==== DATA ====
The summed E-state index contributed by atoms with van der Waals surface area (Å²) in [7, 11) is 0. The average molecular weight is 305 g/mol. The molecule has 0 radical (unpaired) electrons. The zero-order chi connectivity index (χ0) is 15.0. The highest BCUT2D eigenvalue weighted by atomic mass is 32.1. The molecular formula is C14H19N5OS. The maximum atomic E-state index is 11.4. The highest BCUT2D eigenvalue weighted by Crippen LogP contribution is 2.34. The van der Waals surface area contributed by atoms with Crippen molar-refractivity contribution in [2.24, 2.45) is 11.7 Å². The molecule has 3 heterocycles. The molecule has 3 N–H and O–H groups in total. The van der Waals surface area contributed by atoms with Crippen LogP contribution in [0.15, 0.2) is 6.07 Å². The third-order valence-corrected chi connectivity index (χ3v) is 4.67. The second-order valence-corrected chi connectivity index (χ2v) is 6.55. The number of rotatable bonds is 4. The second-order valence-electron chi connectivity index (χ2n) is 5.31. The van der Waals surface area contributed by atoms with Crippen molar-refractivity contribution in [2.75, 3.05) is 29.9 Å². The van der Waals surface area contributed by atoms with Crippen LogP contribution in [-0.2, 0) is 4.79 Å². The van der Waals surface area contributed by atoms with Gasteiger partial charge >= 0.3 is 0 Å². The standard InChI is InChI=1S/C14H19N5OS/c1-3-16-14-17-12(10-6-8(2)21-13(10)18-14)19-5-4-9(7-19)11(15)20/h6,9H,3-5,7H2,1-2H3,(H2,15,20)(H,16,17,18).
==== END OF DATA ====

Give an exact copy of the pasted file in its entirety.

The summed E-state index contributed by atoms with van der Waals surface area (Å²) in [7, 11) is 0. The average molecular weight is 305 g/mol. The molecule has 0 radical (unpaired) electrons. The zero-order chi connectivity index (χ0) is 15.0. The highest BCUT2D eigenvalue weighted by atomic mass is 32.1. The molecular formula is C14H19N5OS. The maximum atomic E-state index is 11.4. The highest BCUT2D eigenvalue weighted by Crippen LogP contribution is 2.34. The van der Waals surface area contributed by atoms with Crippen molar-refractivity contribution in [2.24, 2.45) is 11.7 Å². The molecule has 3 heterocycles. The molecule has 3 N–H and O–H groups in total. The van der Waals surface area contributed by atoms with Crippen LogP contribution in [0.15, 0.2) is 6.07 Å². The third-order valence-corrected chi connectivity index (χ3v) is 4.67. The second-order valence-corrected chi connectivity index (χ2v) is 6.55. The number of rotatable bonds is 4. The second-order valence-electron chi connectivity index (χ2n) is 5.31. The van der Waals surface area contributed by atoms with Crippen molar-refractivity contribution in [2.75, 3.05) is 29.9 Å². The van der Waals surface area contributed by atoms with Crippen LogP contribution in [-0.2, 0) is 4.79 Å². The van der Waals surface area contributed by atoms with Gasteiger partial charge >= 0.3 is 0 Å². The standard InChI is InChI=1S/C14H19N5OS/c1-3-16-14-17-12(10-6-8(2)21-13(10)18-14)19-5-4-9(7-19)11(15)20/h6,9H,3-5,7H2,1-2H3,(H2,15,20)(H,16,17,18).